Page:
German wine law restricts chaptalization more than the EU. In this country, only wines of the quality levels German wine, Landwein and quality wine are allowed to increase their alcohol content by adding sugar. For Prädikat wines (Kabinett, Spätlese, Auslese, Beerenauslese, Trockenbeerenauslese or Eiswein), enrichment of the must is not permitted. At the Association of German Prädikat Winegrowers (V.d.P.), chaptalization is permitted for wines of the “Erstes Gewächs” and “Großes Gewächs” quality levels, provided they are not classified as Prädikat wines.
The extent to which the alcohol content may be increased by enriching the must depends on the wine-growing zone of the wine-growing region. Except for Baden (Zone B), all German wine-growing regions belong to Zone A.
Maximum limits for the total alcohol content due to enrichment
|Maximum limits total alcohol for wine by enrichment||% vol.||g/l|
|Wine growing zone A|
|Red wines max.||12,0||95|
|White wines mac.||11,5||91|
|Wine-growing zone B|
|Red wines max.||12,5||99|
|White wines max.||12,0||95|
Maximum limits for increasing the alcohol content by enrichment
In addition to the maximum limit for total alcohol by fortification, the wine law also provides for a limit by how many percent by volume the alcohol content of a wine may be increased by fortification.
|Maximum limits for increase in alcohol content||% vol.||g/l|
|Wine growing zone A|
|Red wines max.||3,0||24|
|White wines max.||3,0||24|
|Wine-growing zone B|
|Red wines max.||2,0||16|
|White wines max.||2,0||16|
Typical alcohol content of wines
|Grape variety of the wine||Alcohol content in % by volume|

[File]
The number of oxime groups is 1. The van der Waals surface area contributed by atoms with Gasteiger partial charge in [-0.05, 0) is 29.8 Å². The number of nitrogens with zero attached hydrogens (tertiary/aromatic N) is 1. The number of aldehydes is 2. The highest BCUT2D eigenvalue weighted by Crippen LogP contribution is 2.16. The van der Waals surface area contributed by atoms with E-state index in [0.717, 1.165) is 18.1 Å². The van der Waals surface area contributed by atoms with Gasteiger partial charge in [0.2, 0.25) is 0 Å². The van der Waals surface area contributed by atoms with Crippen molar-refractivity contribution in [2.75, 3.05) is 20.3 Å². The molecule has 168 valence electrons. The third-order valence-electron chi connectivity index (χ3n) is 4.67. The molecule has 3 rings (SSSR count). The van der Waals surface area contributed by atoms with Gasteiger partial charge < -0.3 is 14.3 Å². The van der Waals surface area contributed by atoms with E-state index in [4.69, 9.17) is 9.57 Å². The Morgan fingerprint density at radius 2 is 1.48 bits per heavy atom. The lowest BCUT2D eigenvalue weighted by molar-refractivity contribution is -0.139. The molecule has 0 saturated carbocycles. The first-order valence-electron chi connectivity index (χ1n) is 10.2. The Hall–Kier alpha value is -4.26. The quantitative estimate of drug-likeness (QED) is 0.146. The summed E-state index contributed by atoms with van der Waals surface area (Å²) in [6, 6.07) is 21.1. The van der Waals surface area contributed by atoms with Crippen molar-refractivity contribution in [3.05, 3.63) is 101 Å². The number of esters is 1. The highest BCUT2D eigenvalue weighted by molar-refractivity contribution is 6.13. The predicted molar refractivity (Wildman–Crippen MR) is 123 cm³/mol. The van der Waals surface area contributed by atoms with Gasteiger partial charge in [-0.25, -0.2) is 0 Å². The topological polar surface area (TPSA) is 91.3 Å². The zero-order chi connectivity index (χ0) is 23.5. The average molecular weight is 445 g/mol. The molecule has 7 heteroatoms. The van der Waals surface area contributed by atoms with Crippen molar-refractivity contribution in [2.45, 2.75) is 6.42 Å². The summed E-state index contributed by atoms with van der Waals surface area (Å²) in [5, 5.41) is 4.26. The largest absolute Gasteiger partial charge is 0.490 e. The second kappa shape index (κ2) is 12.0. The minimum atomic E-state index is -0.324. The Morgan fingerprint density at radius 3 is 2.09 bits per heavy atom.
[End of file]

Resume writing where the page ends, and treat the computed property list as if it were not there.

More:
|Riesling||7,0 – 12,5|
|Chardonnay||10 – 13,5|
|Pinot blanc||9 – 10,5|
|Pinot gris||8,5 – 13,5|
|Müller-Thurgaz||9,5 – 13|
|Sauvignon Blanc||12 – 13,5|
|Silvaner||11 – 13,5|
|Pinot Noir||12 – 14,5|
|Cabernet Sauvignon||11 – 15|
|Dornfelder||9 – 13|
|Syrah / Shiraz||12,5 – 16|
|Zweigelt||11,5 – 14|
|Blaufränkisch||12 – 14,5|
|Malbec / Côt||12 – 15|
Alcohol content – How healthy is wine really?
Wine and its effect on health have been the subject of many studies over the past decades – with sometimes very contradictory findings. For example, while Dr. Kari Poikolainen, former WHO expert on alcohol consumption, believes a bottle of wine a day is safe, researchers at Washington University School of Medicine found that just one glass of wine a day increases the risk of premature death by 20 percent. If one looks at other studies, the contradiction shown here does not dissolve at all. There does not seem to be a scientifically undisputed guideline for harmless alcohol consumption so far.
So let’s not fool ourselves: Alcohol is a highly effective nerve and cell poison and has no place in our bodies. Our liver does have the ability to break down alcohol, albeit quite slowly and to a small extent. Through this function, our organism protects itself from naturally occurring alcohol, such as that found in overripe fruit. If our liver could not break it down, it would accumulate in the body and over time lead to alcohol poisoning.
However, to break down the alcohol from just one glass of wine (0.1 l), our liver needs roughly one hour. The exact duration varies from person to person and depends on various factors. Thus, in addition to body size, weight, age and genes, the alcohol content of the drink also plays a role.
Whether it’s wine, beer or liquor – The source of the alcohol is irrelevant. The amount alone determines the duration of the breakdown and the health effects on the body.